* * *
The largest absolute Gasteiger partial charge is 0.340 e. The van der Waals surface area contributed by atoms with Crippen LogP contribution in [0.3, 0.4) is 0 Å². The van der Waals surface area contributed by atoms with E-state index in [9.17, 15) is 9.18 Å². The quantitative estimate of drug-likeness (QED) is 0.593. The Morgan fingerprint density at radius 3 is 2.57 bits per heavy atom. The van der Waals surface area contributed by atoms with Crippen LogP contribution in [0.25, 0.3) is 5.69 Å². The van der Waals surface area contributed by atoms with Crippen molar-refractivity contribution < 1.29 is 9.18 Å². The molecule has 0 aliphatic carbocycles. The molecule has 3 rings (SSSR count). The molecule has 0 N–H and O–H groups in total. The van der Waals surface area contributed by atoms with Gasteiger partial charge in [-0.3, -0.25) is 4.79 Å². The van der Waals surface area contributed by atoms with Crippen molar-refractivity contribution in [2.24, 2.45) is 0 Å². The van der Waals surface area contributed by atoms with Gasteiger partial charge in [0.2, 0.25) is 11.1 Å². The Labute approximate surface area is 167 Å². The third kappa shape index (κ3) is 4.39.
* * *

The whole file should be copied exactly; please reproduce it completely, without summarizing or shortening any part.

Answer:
The largest absolute Gasteiger partial charge is 0.340 e. The van der Waals surface area contributed by atoms with Crippen LogP contribution in [0.3, 0.4) is 0 Å². The van der Waals surface area contributed by atoms with E-state index in [9.17, 15) is 9.18 Å². The quantitative estimate of drug-likeness (QED) is 0.593. The Morgan fingerprint density at radius 3 is 2.57 bits per heavy atom. The van der Waals surface area contributed by atoms with Crippen LogP contribution in [0.25, 0.3) is 5.69 Å². The van der Waals surface area contributed by atoms with Crippen molar-refractivity contribution < 1.29 is 9.18 Å². The molecule has 0 aliphatic carbocycles. The molecule has 3 rings (SSSR count). The molecule has 0 N–H and O–H groups in total. The van der Waals surface area contributed by atoms with Gasteiger partial charge in [-0.3, -0.25) is 4.79 Å². The van der Waals surface area contributed by atoms with Crippen molar-refractivity contribution in [2.24, 2.45) is 0 Å². The van der Waals surface area contributed by atoms with Gasteiger partial charge in [0.2, 0.25) is 11.1 Å². The Labute approximate surface area is 167 Å². The third kappa shape index (κ3) is 4.39.